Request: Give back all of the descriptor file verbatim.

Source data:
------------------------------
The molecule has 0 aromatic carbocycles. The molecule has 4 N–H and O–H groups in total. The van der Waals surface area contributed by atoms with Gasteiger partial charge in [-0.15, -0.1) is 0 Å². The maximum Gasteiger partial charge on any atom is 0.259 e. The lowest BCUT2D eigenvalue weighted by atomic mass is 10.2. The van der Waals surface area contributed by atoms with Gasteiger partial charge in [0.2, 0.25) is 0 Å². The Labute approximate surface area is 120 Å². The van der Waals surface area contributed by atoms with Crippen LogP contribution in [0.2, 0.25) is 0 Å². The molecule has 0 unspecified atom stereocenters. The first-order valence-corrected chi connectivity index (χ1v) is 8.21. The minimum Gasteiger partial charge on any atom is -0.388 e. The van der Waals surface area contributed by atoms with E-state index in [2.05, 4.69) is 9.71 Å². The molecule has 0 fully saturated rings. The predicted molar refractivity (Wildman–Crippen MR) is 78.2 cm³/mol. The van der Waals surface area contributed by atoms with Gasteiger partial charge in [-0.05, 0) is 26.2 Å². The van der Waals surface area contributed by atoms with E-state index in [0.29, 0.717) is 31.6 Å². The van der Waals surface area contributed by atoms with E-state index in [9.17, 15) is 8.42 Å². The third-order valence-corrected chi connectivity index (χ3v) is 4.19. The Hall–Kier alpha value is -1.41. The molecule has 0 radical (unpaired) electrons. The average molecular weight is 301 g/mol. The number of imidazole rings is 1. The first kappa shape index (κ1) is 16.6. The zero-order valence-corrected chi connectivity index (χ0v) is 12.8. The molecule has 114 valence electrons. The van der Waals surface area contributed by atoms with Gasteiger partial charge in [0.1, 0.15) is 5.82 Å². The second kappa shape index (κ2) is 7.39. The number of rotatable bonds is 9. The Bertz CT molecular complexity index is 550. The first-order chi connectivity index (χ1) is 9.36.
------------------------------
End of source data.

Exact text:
The molecule has 0 aromatic carbocycles. The molecule has 4 N–H and O–H groups in total. The van der Waals surface area contributed by atoms with Gasteiger partial charge in [-0.15, -0.1) is 0 Å². The maximum Gasteiger partial charge on any atom is 0.259 e. The lowest BCUT2D eigenvalue weighted by atomic mass is 10.2. The van der Waals surface area contributed by atoms with Gasteiger partial charge in [0.2, 0.25) is 0 Å². The Labute approximate surface area is 120 Å². The van der Waals surface area contributed by atoms with Crippen LogP contribution in [0.2, 0.25) is 0 Å². The molecule has 0 unspecified atom stereocenters. The first-order valence-corrected chi connectivity index (χ1v) is 8.21. The minimum Gasteiger partial charge on any atom is -0.388 e. The van der Waals surface area contributed by atoms with E-state index in [2.05, 4.69) is 9.71 Å². The molecule has 0 fully saturated rings. The predicted molar refractivity (Wildman–Crippen MR) is 78.2 cm³/mol. The van der Waals surface area contributed by atoms with Gasteiger partial charge in [-0.05, 0) is 26.2 Å². The van der Waals surface area contributed by atoms with E-state index in [0.29, 0.717) is 31.6 Å². The van der Waals surface area contributed by atoms with E-state index in [9.17, 15) is 8.42 Å². The third-order valence-corrected chi connectivity index (χ3v) is 4.19. The Hall–Kier alpha value is -1.41. The molecule has 0 radical (unpaired) electrons. The average molecular weight is 301 g/mol. The number of imidazole rings is 1. The first kappa shape index (κ1) is 16.6. The zero-order valence-corrected chi connectivity index (χ0v) is 12.8. The molecule has 114 valence electrons. The van der Waals surface area contributed by atoms with Gasteiger partial charge in [0.1, 0.15) is 5.82 Å². The second kappa shape index (κ2) is 7.39. The number of rotatable bonds is 9. The Bertz CT molecular complexity index is 550. The first-order chi connectivity index (χ1) is 9.36.